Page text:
This is a thin beer with no alcohol taste, but like the best of the pale lagers it captures the yeasty and bready flavor of beer, just gently and hidden behind sweetness. I am not the world’s biggest sweet beer fan, or sweet things fan, since those belong in childhood with candy and people saying things like “it will all be all right” (obvious mental cotton for cuck beta bottoms). You can pour one of these and enjoy a beer that reminds you it is a beer, not just a wine cooler with suds, and the increased alcohol makes it fit in with the powerhouses of any well-stocked pub. Beer has been knocking up the ABV to compete with wine, which is now the preferred tipple of the average yuppie wannabe and so has hit the optimum price points, probably because some idiot in Congress regulated it less in exchange for hookers ‘n’ blow from a lobbyist. Either way, this beer is refreshingly free of hipster marketing that tries to be cute and artisanal (pronounced “artist anal”) even if it has mainstream branding and appeal. Especially at this introductory price point, it’s worth considering for casual drinking.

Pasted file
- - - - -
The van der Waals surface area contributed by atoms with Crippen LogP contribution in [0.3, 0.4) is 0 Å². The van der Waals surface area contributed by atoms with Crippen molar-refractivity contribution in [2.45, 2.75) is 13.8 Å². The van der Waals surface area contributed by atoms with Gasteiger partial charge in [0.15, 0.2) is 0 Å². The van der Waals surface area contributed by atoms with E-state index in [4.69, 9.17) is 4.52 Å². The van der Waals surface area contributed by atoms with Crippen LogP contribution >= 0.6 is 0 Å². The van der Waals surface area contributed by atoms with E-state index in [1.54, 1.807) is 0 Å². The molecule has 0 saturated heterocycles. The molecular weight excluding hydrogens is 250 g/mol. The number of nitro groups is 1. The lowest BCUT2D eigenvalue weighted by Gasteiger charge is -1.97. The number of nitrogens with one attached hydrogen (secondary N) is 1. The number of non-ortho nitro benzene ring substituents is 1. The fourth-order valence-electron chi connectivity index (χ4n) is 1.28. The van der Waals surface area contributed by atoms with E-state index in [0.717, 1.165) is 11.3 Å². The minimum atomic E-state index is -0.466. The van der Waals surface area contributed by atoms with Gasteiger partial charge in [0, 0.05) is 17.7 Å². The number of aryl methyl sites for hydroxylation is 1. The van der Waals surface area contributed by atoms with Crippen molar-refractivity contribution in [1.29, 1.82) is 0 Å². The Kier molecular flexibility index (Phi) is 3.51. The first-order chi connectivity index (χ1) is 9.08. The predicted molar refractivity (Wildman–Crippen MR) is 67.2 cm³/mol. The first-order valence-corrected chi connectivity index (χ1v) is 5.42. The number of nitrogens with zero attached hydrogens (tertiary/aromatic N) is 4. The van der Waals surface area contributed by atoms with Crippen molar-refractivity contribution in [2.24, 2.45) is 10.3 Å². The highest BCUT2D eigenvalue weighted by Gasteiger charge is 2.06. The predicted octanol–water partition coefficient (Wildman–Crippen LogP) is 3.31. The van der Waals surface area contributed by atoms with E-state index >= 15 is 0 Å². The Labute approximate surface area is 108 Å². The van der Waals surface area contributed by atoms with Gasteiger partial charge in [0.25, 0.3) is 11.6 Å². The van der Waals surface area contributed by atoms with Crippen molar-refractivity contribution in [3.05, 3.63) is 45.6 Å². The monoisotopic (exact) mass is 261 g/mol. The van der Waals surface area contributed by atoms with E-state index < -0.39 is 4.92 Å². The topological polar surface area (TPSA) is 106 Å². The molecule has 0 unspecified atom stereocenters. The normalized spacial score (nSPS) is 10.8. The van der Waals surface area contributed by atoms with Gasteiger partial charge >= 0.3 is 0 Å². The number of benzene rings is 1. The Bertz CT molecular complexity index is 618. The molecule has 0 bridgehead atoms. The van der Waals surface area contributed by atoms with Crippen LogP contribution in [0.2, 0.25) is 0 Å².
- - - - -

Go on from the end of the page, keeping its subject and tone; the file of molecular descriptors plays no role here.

Quality rating: 4/5
Purchase rating: 3/5

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Sadistic Metal Reviews 09-15-2015

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Dismember is dead, Fred Estby was d-beaten to the cross, and not even Dave Blomqvist can sweep away these recent Swedish metal sins.

Black breath
Black Breath – Heavy Breathing (2010), Sentenced to Life (2012), Slaves Beyond Death (2015)
Smegma crust derivative deathcore. There’s sludge in here too as this was released by Southern Lord, the idiots who brought us Kim Kelly Kore like Nails and Wolves in the Throne Room. No Swedes are spared by these gang rapists. Black Breath even spread apart the cheeks and felch the fecal matter from Wolverine Blues’ asshole. Listening to any of their releases is hearing them play metal hot potato by passing around that firm bowel movement mouth to mouth like a mother bird feeding her babies. Black Breath lick that shit up and down to get the turd glisteningly slick before shoving it up Kim Kelly’s meat-hooked Hellraiser cunt. From there it will be squeezed out like soft serve ice cream for Pitchfork and Vice’s hipster cones.